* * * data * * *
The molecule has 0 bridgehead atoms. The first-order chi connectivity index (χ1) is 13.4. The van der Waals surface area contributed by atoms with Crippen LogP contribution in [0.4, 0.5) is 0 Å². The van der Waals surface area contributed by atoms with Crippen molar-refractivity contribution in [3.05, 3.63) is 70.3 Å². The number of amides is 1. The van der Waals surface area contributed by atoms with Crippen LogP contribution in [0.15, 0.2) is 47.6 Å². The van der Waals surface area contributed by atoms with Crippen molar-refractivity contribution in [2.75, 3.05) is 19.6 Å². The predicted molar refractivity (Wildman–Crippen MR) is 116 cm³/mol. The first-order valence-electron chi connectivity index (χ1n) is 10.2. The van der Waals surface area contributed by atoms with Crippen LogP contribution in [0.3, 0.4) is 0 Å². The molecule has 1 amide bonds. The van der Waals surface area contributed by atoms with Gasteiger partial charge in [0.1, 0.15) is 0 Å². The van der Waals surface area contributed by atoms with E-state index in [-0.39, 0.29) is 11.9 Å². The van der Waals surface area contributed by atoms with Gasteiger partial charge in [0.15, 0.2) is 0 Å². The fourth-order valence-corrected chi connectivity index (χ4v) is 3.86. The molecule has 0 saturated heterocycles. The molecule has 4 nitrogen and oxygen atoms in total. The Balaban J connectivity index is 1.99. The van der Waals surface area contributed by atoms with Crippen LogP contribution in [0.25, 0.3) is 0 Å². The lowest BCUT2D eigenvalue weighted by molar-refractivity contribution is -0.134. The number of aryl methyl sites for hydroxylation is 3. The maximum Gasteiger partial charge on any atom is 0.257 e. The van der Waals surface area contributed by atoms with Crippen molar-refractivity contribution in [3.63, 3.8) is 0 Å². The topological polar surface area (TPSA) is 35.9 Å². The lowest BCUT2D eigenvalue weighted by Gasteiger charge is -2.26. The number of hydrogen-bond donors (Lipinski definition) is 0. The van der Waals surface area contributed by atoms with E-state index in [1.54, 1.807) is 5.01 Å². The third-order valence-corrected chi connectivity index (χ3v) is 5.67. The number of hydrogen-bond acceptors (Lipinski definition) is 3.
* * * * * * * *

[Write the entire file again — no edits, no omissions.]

The molecule has 0 bridgehead atoms. The first-order chi connectivity index (χ1) is 13.4. The van der Waals surface area contributed by atoms with Crippen LogP contribution in [0.4, 0.5) is 0 Å². The van der Waals surface area contributed by atoms with Crippen molar-refractivity contribution in [3.05, 3.63) is 70.3 Å². The number of amides is 1. The van der Waals surface area contributed by atoms with Crippen LogP contribution in [0.15, 0.2) is 47.6 Å². The van der Waals surface area contributed by atoms with Crippen molar-refractivity contribution in [2.75, 3.05) is 19.6 Å². The predicted molar refractivity (Wildman–Crippen MR) is 116 cm³/mol. The first-order valence-electron chi connectivity index (χ1n) is 10.2. The van der Waals surface area contributed by atoms with Crippen LogP contribution in [0.3, 0.4) is 0 Å². The molecule has 1 amide bonds. The van der Waals surface area contributed by atoms with Gasteiger partial charge in [0.1, 0.15) is 0 Å². The van der Waals surface area contributed by atoms with E-state index in [-0.39, 0.29) is 11.9 Å². The van der Waals surface area contributed by atoms with Gasteiger partial charge in [0.15, 0.2) is 0 Å². The fourth-order valence-corrected chi connectivity index (χ4v) is 3.86. The molecule has 0 saturated heterocycles. The molecule has 4 nitrogen and oxygen atoms in total. The Balaban J connectivity index is 1.99. The van der Waals surface area contributed by atoms with Crippen LogP contribution in [0.25, 0.3) is 0 Å². The lowest BCUT2D eigenvalue weighted by molar-refractivity contribution is -0.134. The number of aryl methyl sites for hydroxylation is 3. The maximum Gasteiger partial charge on any atom is 0.257 e. The van der Waals surface area contributed by atoms with Crippen molar-refractivity contribution in [3.63, 3.8) is 0 Å². The topological polar surface area (TPSA) is 35.9 Å². The lowest BCUT2D eigenvalue weighted by Gasteiger charge is -2.26. The number of hydrogen-bond donors (Lipinski definition) is 0. The van der Waals surface area contributed by atoms with E-state index in [1.54, 1.807) is 5.01 Å². The third-order valence-corrected chi connectivity index (χ3v) is 5.67. The number of hydrogen-bond acceptors (Lipinski definition) is 3.